For most clients and planners, the data gathering process is simply viewed as a necessary evil to obtain the information required to produce a financial plan. The planner proceeds through a long list of questions, covering everything from financial details to client goals and aspirations, recording it on a data form or notepad to be used later. A new approach is emerging, though – to complete the data gathering process using mind mapping, which organizes information visually, in a manner that both the planner and client can build upon. The end result is a data gathering meeting that is more collaborative and interactive, as clients become part of the process of building a mind map that takes shape before their eyes – and also becomes an actual takeaway from the meeting, as the mind map document itself is provided in print or electronically to the client as well. Which means in the end, mind mapping may be a way to improve the financial planning experience itself.
The inspiration for today’s blog post is a recent conversation I had with financial planner Rob O’Dell of Wheaton Wealth Partners. Rob is a proponent of using Mind Mapping software to facilitate the data gathering process. Except as Rob noted, it has been so successful from the client’s perspective, he has actually received referrals for people who also want to go through the process – a stark contrast from the experience of most financial planners!
What Is Mind Mapping?
Created by British psychologist Tony Buzan, mind mapping is a graphic method of taking notes and capturing information, where a central idea expands outward into branches, and then further detail is added from there.
Contrasted with the traditional, "linear" approach to note taking, using a mind map relies more on associative thinking and the connections our brains naturally make in jumping from one concept to another. As a result, mind mapping is often considered an effective tool for brainstorming. The image to the right (from the "Mind Map" entry of Wikipedia) represents an example of a mind map – showing the guidelines of mind mapping.
The video below, by Gary Klaben (a financial planner who trains other planners how to use and apply mind maps in their practice), shows a basic example of how a grocery list exists as a traditional list of things to purchase, and how it would be organized as a mind map – where items to buy are associated with the aisles where they would be found, and grouped accordingly. Notably, often our brains are already converting lists into a more associative framework (read through a grocery list at the store, and you’re probably already visualizing what’s found in which aisle) – arguably, the mind map simply crystallizes the process.
Mind Maps In Financial Planning
So how might mind mapping work in the financial planning context? Instead of mind mapping the aisles of a grocery store and what you plan to purchase, imagine instead that the major branches of the mind map tie to the data gathering process. One branch might be labeled Family, another Assets and Liabilities, another Goals, and another Other Professionals. Instead of filling out the blanks on a data sheet in a linear fashion, the branches of the mind map are filled out with client information.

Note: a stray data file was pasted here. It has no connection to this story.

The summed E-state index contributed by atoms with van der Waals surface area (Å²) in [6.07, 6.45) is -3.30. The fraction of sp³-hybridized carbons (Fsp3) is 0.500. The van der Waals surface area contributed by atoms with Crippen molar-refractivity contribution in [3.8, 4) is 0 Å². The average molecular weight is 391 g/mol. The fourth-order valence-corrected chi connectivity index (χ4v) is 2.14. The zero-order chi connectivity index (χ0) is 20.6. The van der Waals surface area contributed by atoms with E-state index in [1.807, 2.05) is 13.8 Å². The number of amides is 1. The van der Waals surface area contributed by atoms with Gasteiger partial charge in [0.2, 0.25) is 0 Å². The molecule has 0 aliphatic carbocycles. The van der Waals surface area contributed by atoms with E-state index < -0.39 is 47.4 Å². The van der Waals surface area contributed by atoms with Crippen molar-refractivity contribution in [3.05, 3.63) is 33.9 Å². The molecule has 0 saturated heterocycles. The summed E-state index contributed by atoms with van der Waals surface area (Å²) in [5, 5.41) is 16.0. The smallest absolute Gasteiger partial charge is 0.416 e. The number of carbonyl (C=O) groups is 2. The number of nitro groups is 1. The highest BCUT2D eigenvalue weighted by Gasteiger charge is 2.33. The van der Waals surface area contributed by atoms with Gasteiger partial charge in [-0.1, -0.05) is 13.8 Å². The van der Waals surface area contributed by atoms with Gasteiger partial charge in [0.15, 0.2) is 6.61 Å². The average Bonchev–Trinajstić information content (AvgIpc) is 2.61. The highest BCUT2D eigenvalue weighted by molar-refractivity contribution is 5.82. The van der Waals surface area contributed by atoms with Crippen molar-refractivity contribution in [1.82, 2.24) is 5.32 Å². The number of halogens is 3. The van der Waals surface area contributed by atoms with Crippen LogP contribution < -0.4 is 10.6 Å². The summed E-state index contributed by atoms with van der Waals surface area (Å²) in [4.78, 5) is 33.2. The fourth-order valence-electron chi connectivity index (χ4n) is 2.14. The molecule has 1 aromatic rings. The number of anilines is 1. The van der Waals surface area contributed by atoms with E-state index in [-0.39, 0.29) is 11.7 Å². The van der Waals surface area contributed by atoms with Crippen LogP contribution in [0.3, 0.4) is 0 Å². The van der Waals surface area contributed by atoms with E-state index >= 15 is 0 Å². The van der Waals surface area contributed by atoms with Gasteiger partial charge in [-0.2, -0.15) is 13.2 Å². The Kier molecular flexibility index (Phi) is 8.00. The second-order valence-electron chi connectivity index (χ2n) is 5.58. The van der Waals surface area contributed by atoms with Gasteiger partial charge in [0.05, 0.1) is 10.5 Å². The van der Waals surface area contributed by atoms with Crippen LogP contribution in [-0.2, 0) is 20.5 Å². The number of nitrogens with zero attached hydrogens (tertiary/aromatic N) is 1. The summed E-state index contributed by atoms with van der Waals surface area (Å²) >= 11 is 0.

A key distinction, though, is that mind mapping a client data gathering meeting isn’t just about a different way to organize the information for the planner; it’s about organizing the data for the client as well. Accordingly, the mind map isn’t just something for the planner to use to take notes; O’Dell puts the mind map up on a big television screen in his conference room, and he and the clients work through it together.
The Benefits Of Mind Mapping
What’s significant to me about mind mapping in the financial planning context is that, as a result, the data gathering meeting shifts from a one-sided interview process, into a more interactive and collaborative financial planning experience. Clients aren’t just answering the planner’s questions. Instead, they’re working together to build something that takes shape before their eyes. Thus, while I know some financial planners already use mind mapping to organize their own thoughts, the key distinction to me is having it up on the television screen for the client to see, participate, and engage as well.
From the client’s perspective, the experience is also rewarding because they’re building something that ultimately is for the planner and themselves – as O’Dell makes sure that the completed mind map is emailed out to the client at the end of the meeting so it’s waiting in the inbox when they get home or back to their own office. Thus, the mind map becomes a useful reference sheet for the client, too – quite literally, making their understanding of their financial life more organized. It’s the difference between saying we make our client’s finances more organized, and actually making them more organized.
If you’re looking to try it out yourself, O’Dell recommends MindGenius (30-day free trial available). You might also check out Gary Klaben’s workshops, webinars, and other training services at Protinus on how to integrate mind mapping into your practice.
So what do you think? Have you ever used mind mapping yourself? Have you ever gone through a mind mapping process with a client? Do you think it would make the financial planning experience more collaborative and engaging for the client?